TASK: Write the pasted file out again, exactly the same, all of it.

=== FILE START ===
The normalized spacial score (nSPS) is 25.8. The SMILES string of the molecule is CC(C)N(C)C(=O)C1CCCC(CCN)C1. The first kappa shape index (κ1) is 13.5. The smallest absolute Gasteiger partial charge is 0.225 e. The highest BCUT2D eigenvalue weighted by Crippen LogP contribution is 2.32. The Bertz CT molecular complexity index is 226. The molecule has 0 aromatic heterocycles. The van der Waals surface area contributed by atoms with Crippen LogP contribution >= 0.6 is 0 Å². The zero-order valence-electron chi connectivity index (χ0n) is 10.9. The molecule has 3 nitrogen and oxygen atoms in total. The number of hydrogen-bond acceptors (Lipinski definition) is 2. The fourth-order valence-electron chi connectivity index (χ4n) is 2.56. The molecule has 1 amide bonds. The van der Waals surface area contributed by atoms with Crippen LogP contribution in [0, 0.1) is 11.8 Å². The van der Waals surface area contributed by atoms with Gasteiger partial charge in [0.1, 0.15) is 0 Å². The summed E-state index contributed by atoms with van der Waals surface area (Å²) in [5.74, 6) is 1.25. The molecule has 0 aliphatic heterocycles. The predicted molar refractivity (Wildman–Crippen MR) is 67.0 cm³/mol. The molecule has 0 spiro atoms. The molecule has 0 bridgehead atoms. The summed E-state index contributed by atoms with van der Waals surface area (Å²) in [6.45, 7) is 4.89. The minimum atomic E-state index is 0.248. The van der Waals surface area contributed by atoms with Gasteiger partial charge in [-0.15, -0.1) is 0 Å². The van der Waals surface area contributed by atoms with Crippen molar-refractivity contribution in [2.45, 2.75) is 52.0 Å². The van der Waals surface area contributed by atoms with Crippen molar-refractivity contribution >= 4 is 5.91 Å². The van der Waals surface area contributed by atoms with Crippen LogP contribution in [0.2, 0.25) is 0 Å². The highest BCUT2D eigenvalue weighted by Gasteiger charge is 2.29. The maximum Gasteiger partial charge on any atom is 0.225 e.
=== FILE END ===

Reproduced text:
The normalized spacial score (nSPS) is 25.8. The SMILES string of the molecule is CC(C)N(C)C(=O)C1CCCC(CCN)C1. The first kappa shape index (κ1) is 13.5. The smallest absolute Gasteiger partial charge is 0.225 e. The highest BCUT2D eigenvalue weighted by Crippen LogP contribution is 2.32. The Bertz CT molecular complexity index is 226. The molecule has 0 aromatic heterocycles. The van der Waals surface area contributed by atoms with Crippen LogP contribution >= 0.6 is 0 Å². The zero-order valence-electron chi connectivity index (χ0n) is 10.9. The molecule has 3 nitrogen and oxygen atoms in total. The number of hydrogen-bond acceptors (Lipinski definition) is 2. The fourth-order valence-electron chi connectivity index (χ4n) is 2.56. The molecule has 1 amide bonds. The van der Waals surface area contributed by atoms with Crippen LogP contribution in [0, 0.1) is 11.8 Å². The van der Waals surface area contributed by atoms with Gasteiger partial charge in [0.1, 0.15) is 0 Å². The summed E-state index contributed by atoms with van der Waals surface area (Å²) in [5.74, 6) is 1.25. The molecule has 0 aliphatic heterocycles. The predicted molar refractivity (Wildman–Crippen MR) is 67.0 cm³/mol. The molecule has 0 spiro atoms. The molecule has 0 bridgehead atoms. The summed E-state index contributed by atoms with van der Waals surface area (Å²) in [6.45, 7) is 4.89. The minimum atomic E-state index is 0.248. The van der Waals surface area contributed by atoms with Gasteiger partial charge in [-0.15, -0.1) is 0 Å². The van der Waals surface area contributed by atoms with Crippen molar-refractivity contribution in [2.45, 2.75) is 52.0 Å². The van der Waals surface area contributed by atoms with Crippen molar-refractivity contribution >= 4 is 5.91 Å². The van der Waals surface area contributed by atoms with Crippen LogP contribution in [0.2, 0.25) is 0 Å². The highest BCUT2D eigenvalue weighted by Gasteiger charge is 2.29. The maximum Gasteiger partial charge on any atom is 0.225 e.